“After I got a couple hundred emails telling me what a horrible human I was, I knew I was going to have to read the endorsement,” Curley wrote. “Dread and sadness filled me. It had nothing to do with R’s or D’s or candidates. Who you vote for is your business. These were values that didn’t align with mine or anyone else I know in our newsroom or even across our newspaper.”
Editorial pages tend to reflect the values of media company owners, who are often deranged by wealth and effectively live in a separate country from their readers. This state of affairs is no different today than it was in the 19th century when many of the legacy U.S. newspapers got their start. The long-term solution is to build worker-owned community news outlets, but in the meantime I’m heartened to see at least one newsroom reckoning with the issue. I would love to see others follow suit, from small-town weeklies to the national standard-bearers.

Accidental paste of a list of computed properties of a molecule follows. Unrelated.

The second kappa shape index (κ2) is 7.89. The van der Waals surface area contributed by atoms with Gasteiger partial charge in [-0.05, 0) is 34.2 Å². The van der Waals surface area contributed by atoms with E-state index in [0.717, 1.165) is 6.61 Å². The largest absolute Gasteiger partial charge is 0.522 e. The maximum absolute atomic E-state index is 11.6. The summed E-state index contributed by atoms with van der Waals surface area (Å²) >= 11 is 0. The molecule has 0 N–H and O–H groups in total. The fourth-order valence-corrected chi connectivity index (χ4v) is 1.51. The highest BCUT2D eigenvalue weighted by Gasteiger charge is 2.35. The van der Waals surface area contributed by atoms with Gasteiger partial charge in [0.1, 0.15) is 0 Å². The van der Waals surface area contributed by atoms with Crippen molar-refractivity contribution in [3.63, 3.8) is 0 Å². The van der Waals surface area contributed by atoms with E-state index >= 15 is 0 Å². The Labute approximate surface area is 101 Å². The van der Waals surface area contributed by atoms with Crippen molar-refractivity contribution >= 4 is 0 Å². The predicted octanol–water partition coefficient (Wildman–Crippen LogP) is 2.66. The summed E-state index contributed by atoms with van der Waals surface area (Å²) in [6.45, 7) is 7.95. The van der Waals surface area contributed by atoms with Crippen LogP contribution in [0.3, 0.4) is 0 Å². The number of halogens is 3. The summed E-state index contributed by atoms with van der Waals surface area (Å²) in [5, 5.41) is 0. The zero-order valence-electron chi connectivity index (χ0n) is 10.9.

This brings me to The New York Times. You may remember that this august institution decided, after much buzz and speculation, to endorse not one but two candidates in the Democratic presidential primary this year. The paper backed Amy Klobuchar and Elizabeth Warren, who both subsequently dropped out of the race after winning a combined zero states. The decision was not so much offensive as it was baffling.
Here’s how The New York Times’ former Opinion Editor James Bennet defended the institution of the editorial board in January:
The purpose of Times Opinion is to supply the wide-ranging debate about big ideas that a diverse democracy needs. Amid that debate, the role of the editorial board is to provide Times readers with a long-range view formed not by one person’s expertise and experience but ballasted by certain institutional values that have evolved across more than 150 years. That’s why the editorials, unlike other articles in The Times, appear without a byline.